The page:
Hillary Clinton did not want to apologize for her decision to use a private email server while Secretary of State. She was finally convinced to do so over the last week after aides ran a focus group and later directed her friends to speak directly to the candidate about the need to shift her approach.
The New York Times reports on what it calls the “tortured path” toward an apology, one that seemed long overdue to many observers, including some of Clinton’s own nervous donors. The turnaround that resulted in her using the S-word for the first time this Tuesday actually began last week when aides set up a focus group of Democrats and Independents in New Hampshire.
The focus group was shown an interview Clinton had done with NBC’s Andrea Mitchell, one in which Mitchell twice asked Clinton if she was sorry or had regrets. The results from the focus group indicated that Clinton’s standard answer, i.e. in retrospect this wasn’t the best choice, was not satisfying to her potential voters. On the contrary, people in the focus group wanted to hear more about the email and didn’t seem to be listening to anything else she said.
Meanwhile, Clinton’s supporters were getting nervous. The Times reports today, “Frustration reached a fever pitch among some of her supporters, who sounded an alarm in calls to Clinton campaign aides.” But the campaign aides were not the ones telling Clinton to stay the course. Over her August vacation it was Bill Clinton who was telling Hillary she had nothing to apologize for. Many of Clinton’s aides didn’t feel comfortable contradicting that advice or her own apparent inclination to follow it.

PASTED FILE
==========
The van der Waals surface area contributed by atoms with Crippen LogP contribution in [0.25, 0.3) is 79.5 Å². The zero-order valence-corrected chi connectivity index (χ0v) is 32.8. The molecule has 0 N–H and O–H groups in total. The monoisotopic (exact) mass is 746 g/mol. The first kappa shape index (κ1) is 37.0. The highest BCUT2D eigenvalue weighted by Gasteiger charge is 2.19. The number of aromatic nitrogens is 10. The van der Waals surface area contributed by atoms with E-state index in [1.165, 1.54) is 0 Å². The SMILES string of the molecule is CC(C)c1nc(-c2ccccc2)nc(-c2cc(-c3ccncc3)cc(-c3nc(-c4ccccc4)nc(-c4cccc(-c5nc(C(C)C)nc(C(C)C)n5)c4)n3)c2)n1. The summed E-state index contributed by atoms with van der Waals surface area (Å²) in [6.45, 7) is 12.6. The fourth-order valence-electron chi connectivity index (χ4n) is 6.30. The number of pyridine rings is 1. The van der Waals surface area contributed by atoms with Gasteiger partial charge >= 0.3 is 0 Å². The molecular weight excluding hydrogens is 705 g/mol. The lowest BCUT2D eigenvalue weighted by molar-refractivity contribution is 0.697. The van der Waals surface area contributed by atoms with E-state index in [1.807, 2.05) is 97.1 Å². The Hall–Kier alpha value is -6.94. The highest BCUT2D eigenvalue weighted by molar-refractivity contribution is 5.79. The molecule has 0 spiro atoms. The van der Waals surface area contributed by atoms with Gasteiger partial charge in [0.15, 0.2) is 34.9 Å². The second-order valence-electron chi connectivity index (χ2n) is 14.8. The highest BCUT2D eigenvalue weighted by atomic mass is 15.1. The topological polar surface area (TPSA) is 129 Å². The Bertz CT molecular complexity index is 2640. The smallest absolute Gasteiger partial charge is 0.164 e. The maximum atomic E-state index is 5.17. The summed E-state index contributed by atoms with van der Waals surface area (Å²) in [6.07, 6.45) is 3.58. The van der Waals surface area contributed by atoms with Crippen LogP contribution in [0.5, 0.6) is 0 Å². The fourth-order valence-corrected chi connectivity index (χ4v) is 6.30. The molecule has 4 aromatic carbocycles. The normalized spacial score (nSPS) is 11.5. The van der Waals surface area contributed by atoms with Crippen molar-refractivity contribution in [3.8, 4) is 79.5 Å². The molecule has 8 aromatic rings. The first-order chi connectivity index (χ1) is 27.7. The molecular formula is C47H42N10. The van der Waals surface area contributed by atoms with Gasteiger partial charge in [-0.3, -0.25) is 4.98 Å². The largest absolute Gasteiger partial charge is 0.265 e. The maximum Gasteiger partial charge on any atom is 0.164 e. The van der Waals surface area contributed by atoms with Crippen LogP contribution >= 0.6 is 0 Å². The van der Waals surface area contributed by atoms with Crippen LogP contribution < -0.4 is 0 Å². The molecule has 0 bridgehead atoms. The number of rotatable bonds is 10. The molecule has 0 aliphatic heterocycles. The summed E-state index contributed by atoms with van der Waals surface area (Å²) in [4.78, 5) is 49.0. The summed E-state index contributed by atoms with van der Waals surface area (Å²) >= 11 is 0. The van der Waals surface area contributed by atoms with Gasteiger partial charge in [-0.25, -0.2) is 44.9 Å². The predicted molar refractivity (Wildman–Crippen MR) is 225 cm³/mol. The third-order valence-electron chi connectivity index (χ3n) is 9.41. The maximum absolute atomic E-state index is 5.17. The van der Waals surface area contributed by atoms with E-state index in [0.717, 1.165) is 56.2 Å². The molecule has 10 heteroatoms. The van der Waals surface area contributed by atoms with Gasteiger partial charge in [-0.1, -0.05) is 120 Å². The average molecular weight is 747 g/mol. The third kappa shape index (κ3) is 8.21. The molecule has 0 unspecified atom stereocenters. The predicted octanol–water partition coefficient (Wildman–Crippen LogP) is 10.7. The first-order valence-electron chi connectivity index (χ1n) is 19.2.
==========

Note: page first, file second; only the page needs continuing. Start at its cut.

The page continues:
Finally, Clinton’s aides directed her friends and supporters to talk directly to the candidate. Those personal conversations were apparently the last straw. In an interview that aired Tuesday night, Hillary told ABC News‘ David Muir, “That was a mistake. I’m sorry about that.”
Clinton world may hope that the apology offered after six months of bad press and worse polls will put an end to the story. Unfortunately, there are several reasons to think the story will drag on for months to come. First, the release of Clinton’s emails by the State Department will likely continue in to next year. And with each release come new questions and a new total of the number of emails judged to contain classified information.
Second, the FBI is investigating the security of Clinton’s server and is believed to be looking for evidence it was hacked. Finding that evidence will depend on being able to restore the data that was wiped from the hard drive (or drives). The whole process could take weeks or months to complete and it’s impossible to know where it might lead. It’s still unlikely Clinton will be criminally investigated but her aides or others involved might not be so lucky.
Finally, the fact that her former (privately paid) IT specialist is pleading the 5th suggests some questions may never be answered at all. And that suggests, like the IRS story involving Lois Lerner, the story could be one that slowly fades but never really go away.